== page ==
Read the main story: Seven Strategies for Successful Alliances
Danny Ertel and Stuart Kliman, founding partners of Vantage Partners LLC, claim no special knowledge of the current international arena, no possession of diplomatic details other than those they read in the New York Times. But years of coaching top-flight companies and conflict-ridden countries how to build alliances have given them insights into what does and does not work at the negotiating table.
Here are some of Ertel’s and Kliman’s thoughts on the hazards and opportunities currently at play in the world’s hotspots.
On the Bush Administration’s Handling of the War on Terrorism
The administration seems to be taking a highly consultative approach, which is working, Ertel says. Bush, Powell, Rice, and Rumsfeld are not ceding decision-making power to other countries, but they are treating partners with respect and making sure that coalition members aren’t surprised by U.S. tactics.
On the other hand, Ertel worries that key players haven’t yet gathered to talk about potential long-term hazards. “It’s not enough to react to changes opportunistically,” he says. You need a joint planning group to think about how to move forward in the weeks, months, and years ahead — and to plan for worst-case scenarios.
On the Hazards of Taking a Hard Line
“In the Salvadoran conflict, it was important to recognize that eventually something would go wrong,” Ertel says. “President Christiani could not ask the rebels to guarantee a perfect cease-fire, because that would give veto power to any dissident with a hand grenade. In the Middle East today, you cannot realistically expect either Arafat or Sharon to promise a complete cease-fire either. Then anybody with access to explosives could torpedo the whole thing.”
On the Power of the Counterintuitive Move
“In both international relationships and business partnerships, we put a lot of stock in the counterintuitive move — the action that is really going to break some significant dynamic,” Ertel says. “Think of when King Hussein of Jordan went to Yitzhak Rabin’s funeral. You could feel the ground shaking underneath, and it moved the conversation forward in a significant way. If I were advising the leaders of the Middle East, I would ask what counterintuitive move they could employ to change the overarching system. Right now, the Palestinians don’t have much to lose, so a counterintuitive move might be to invest heavily in the territories. That way, Palestinians would have something at risk if they sabotaged the peace process.”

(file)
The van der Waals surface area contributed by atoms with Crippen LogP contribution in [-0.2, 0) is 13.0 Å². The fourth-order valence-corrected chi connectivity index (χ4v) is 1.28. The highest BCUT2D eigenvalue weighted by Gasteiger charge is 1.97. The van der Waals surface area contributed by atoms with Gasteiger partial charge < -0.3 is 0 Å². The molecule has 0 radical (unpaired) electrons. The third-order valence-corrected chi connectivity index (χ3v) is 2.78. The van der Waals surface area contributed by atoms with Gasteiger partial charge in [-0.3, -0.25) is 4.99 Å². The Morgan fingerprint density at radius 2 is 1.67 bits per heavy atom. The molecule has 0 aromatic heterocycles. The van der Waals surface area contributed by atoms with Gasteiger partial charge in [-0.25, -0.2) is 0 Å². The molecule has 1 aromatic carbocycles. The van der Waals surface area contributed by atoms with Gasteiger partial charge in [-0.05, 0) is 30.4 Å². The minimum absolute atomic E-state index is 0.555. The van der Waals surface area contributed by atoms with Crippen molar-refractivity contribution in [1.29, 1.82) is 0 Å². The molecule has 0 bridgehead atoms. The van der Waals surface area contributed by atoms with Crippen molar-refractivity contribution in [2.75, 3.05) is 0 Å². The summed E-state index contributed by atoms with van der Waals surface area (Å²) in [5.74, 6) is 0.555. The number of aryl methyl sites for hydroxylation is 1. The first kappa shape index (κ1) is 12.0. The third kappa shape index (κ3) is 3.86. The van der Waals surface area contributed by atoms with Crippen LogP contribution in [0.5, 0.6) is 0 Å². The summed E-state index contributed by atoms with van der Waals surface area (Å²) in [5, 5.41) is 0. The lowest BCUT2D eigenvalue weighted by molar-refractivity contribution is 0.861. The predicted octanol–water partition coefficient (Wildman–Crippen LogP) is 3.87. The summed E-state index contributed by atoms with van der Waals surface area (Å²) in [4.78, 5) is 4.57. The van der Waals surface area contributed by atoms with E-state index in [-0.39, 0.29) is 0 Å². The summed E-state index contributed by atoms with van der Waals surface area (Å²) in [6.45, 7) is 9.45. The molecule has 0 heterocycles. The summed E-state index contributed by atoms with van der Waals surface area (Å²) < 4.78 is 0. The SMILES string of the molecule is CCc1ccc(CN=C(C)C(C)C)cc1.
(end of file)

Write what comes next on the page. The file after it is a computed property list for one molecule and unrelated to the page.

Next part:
On Americans As Global Partners
Americans are pretty good at behaving collaboratively, Ertel says. “We understand that you should solve problems jointly, make decisions based on merits, and attend to relationships.” But we’re less skilled at understanding our own biases, he says. Americans engage in rational problem solving — an approach that says, “Let’s figure it out and get it done.” In the process, we can be less sensitive to context — the constraints that partners feel from their culture, the mind-set of their fellow citizens, or the expectations of those around them.
We assume that the other side’s perceptions are partisan but that our own are not. We hold a point of view that’s based on a set of experiences, and we look at data through that lens, just as others do. We assume that there’s a reality in the world and Americans are the ones who best understand that reality, Ertel says.
We also have difficulty distinguishing between intent and impact. “Americans may intend something in a particular way, but it may impact a partner in a completely surprising way.” But we assume that, because our intent was good, any subsequent impact is the other country’s problem.
Linda Tischler (email@example.com) is the Fast Company managing editor of new media. Learn more about Vantage Partners on the Web. Contact Danny Ertel (firstname.lastname@example.org) and Stuart Kliman (email@example.com) via email.